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Left ventricular hypertrophy after hypertensive pregnancy disorders
  1. Dawn C Scantlebury1,
  2. Garvan C Kane1,
  3. Heather J Wiste2,
  4. Kent R Bailey2,
  5. Stephen T Turner3,
  6. Donna K Arnett4,
  7. Richard B Devereux5,
  8. Thomas H Mosley Jr6,
  9. Steven C Hunt7,
  10. Alan B Weder8,
  11. Beatriz Rodriguez9,
  12. Eric Boerwinkle10,
  13. Tracey L Weissgerber3,
  14. Vesna D Garovic3
  1. 1Division of Cardiovascular Diseases, Mayo Clinic, Rochester, Minnesota, USA
  2. 2Division of Biomedical Statistics and Informatics, Mayo Clinic, Rochester, Minnesota, USA
  3. 3Division of Nephrology and Hypertension, Mayo Clinic, Rochester, Minnesota, USA
  4. 4University of Alabama at Birmingham, Birmingham, Alabama, USA
  5. 5Weill Cornell Medical College, New York, New York, USA
  6. 6University of Mississippi Medical Center, Jackson, Mississippi, USA
  7. 7University of Utah, Salt Lake City, Utah, USA
  8. 8University of Michigan, Ann Arbor, Michigan, USA
  9. 9University of Hawai'i, Honolulu, Hawai'i, USA
  10. 10University of Texas, Houston, Texas, USA
  1. Correspondence to Dr Vesna D Garovic, Division of Nephrology and Hypertension, Mayo Clinic, 200 First Street SW, Rochester, MN 55905, USA; garovic.vesna{at}


Objective Cardiac changes of hypertensive pregnancy include left ventricular hypertrophy (LVH) and diastolic dysfunction. These are thought to regress postpartum. We hypothesised that women with a history of hypertensive pregnancy would have altered LV geometry and function when compared with women with only normotensive pregnancies.

Methods In this cohort study, we analysed echocardiograms of 2637 women who participated in the Family Blood Pressure Program. We compared LV mass and function in women with hypertensive pregnancies with those with normotensive pregnancies.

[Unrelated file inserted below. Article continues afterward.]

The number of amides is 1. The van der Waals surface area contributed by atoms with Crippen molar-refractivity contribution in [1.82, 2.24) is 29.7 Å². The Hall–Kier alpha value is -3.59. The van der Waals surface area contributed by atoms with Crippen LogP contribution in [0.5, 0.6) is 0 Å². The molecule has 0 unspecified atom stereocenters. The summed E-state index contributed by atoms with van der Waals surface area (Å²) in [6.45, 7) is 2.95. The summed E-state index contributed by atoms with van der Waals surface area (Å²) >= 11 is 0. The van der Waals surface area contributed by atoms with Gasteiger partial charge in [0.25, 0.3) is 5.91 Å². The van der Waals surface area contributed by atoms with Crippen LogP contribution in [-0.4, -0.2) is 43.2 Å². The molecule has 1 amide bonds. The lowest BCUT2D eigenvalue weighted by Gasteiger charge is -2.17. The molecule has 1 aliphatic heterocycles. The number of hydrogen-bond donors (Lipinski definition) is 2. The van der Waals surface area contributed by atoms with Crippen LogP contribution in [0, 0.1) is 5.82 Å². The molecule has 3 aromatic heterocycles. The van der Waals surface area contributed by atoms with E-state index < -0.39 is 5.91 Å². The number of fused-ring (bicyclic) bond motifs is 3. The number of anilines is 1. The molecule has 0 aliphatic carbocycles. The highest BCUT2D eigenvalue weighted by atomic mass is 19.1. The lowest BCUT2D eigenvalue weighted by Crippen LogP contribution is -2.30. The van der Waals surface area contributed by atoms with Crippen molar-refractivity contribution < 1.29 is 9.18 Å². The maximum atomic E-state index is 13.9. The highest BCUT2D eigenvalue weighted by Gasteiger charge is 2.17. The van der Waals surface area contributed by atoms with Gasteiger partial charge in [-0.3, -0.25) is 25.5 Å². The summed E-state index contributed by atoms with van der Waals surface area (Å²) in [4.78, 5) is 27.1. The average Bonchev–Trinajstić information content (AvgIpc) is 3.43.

Results Women were evaluated at a mean age of 56 years: 427 (16%) had at least one hypertensive pregnancy; 2210 (84%) had normotensive pregnancies. Compared with women with normotensive pregnancies, women with hypertensive pregnancy had a greater risk of LVH (OR: 1.42; 95% CI 1.01 to 1.99, p=0.05), after adjusting for age, race, research network of the Family Blood Pressure Program, education, parity, BMI, hypertension and diabetes. When duration of hypertension was taken into account, this relationship was no longer significant (OR: 1.19; CI 0.08 to 1.78, p=0.38). Women with hypertensive pregnancies also had greater left atrial size and lower mitral E/A ratio after adjusting for demographic variables. The prevalence of systolic dysfunction was similar between the groups.

Conclusions A history of hypertensive pregnancy is associated with LVH after adjusting for risk factors; this might be explained by longer duration of hypertension. This finding supports current guidelines recommending surveillance of women following a hypertensive pregnancy, and sets the stage for longitudinal echocardiographic studies to further elucidate progression of LV geometry and function after pregnancy.

Clinical trial registrations GENOA- NCT00005269; HyperGEN- NCT00005267; Sapphire- NCT00005270; GenNet- NCT00005268.

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